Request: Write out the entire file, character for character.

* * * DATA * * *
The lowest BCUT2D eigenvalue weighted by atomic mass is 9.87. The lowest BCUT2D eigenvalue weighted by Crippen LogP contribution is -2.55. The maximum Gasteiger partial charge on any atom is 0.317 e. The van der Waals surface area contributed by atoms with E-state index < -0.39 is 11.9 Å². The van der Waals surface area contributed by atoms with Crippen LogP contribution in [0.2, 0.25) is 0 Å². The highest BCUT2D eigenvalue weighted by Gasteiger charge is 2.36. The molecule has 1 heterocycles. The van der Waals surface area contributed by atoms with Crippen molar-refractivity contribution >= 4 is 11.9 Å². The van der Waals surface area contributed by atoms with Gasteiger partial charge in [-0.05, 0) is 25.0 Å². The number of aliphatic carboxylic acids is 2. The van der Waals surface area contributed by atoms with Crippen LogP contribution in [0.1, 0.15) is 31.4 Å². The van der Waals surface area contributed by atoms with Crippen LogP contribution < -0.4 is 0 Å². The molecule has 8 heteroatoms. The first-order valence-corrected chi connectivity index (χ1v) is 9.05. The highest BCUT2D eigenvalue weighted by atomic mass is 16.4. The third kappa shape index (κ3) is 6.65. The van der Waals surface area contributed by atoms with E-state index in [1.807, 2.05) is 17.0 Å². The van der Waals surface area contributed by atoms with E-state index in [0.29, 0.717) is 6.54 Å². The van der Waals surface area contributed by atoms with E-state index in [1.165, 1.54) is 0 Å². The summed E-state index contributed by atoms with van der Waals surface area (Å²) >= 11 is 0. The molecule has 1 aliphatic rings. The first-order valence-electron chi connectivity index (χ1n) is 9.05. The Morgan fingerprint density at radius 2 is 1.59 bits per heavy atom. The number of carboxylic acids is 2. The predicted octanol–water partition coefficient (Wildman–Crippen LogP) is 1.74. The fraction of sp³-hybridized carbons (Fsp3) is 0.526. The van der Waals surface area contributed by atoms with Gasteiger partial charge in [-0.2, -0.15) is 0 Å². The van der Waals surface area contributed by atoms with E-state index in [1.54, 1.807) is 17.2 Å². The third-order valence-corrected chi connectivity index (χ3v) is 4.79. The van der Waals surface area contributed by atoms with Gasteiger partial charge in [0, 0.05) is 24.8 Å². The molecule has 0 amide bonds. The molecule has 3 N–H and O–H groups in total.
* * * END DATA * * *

The lowest BCUT2D eigenvalue weighted by atomic mass is 9.87. The lowest BCUT2D eigenvalue weighted by Crippen LogP contribution is -2.55. The maximum Gasteiger partial charge on any atom is 0.317 e. The van der Waals surface area contributed by atoms with E-state index < -0.39 is 11.9 Å². The van der Waals surface area contributed by atoms with Crippen LogP contribution in [0.2, 0.25) is 0 Å². The highest BCUT2D eigenvalue weighted by Gasteiger charge is 2.36. The molecule has 1 heterocycles. The van der Waals surface area contributed by atoms with Crippen molar-refractivity contribution >= 4 is 11.9 Å². The van der Waals surface area contributed by atoms with Gasteiger partial charge in [-0.05, 0) is 25.0 Å². The number of aliphatic carboxylic acids is 2. The van der Waals surface area contributed by atoms with Crippen LogP contribution in [0.1, 0.15) is 31.4 Å². The van der Waals surface area contributed by atoms with Crippen LogP contribution < -0.4 is 0 Å². The molecule has 8 heteroatoms. The first-order valence-corrected chi connectivity index (χ1v) is 9.05. The highest BCUT2D eigenvalue weighted by atomic mass is 16.4. The third kappa shape index (κ3) is 6.65. The van der Waals surface area contributed by atoms with E-state index in [1.807, 2.05) is 17.0 Å². The van der Waals surface area contributed by atoms with E-state index in [0.29, 0.717) is 6.54 Å². The van der Waals surface area contributed by atoms with E-state index in [1.165, 1.54) is 0 Å². The summed E-state index contributed by atoms with van der Waals surface area (Å²) >= 11 is 0. The molecule has 1 aliphatic rings. The first-order valence-electron chi connectivity index (χ1n) is 9.05. The Morgan fingerprint density at radius 2 is 1.59 bits per heavy atom. The number of carboxylic acids is 2. The predicted octanol–water partition coefficient (Wildman–Crippen LogP) is 1.74. The fraction of sp³-hybridized carbons (Fsp3) is 0.526. The van der Waals surface area contributed by atoms with Gasteiger partial charge in [-0.2, -0.15) is 0 Å². The van der Waals surface area contributed by atoms with E-state index in [1.54, 1.807) is 17.2 Å². The third-order valence-corrected chi connectivity index (χ3v) is 4.79. The van der Waals surface area contributed by atoms with Gasteiger partial charge in [0, 0.05) is 24.8 Å². The molecule has 0 amide bonds. The molecule has 3 N–H and O–H groups in total.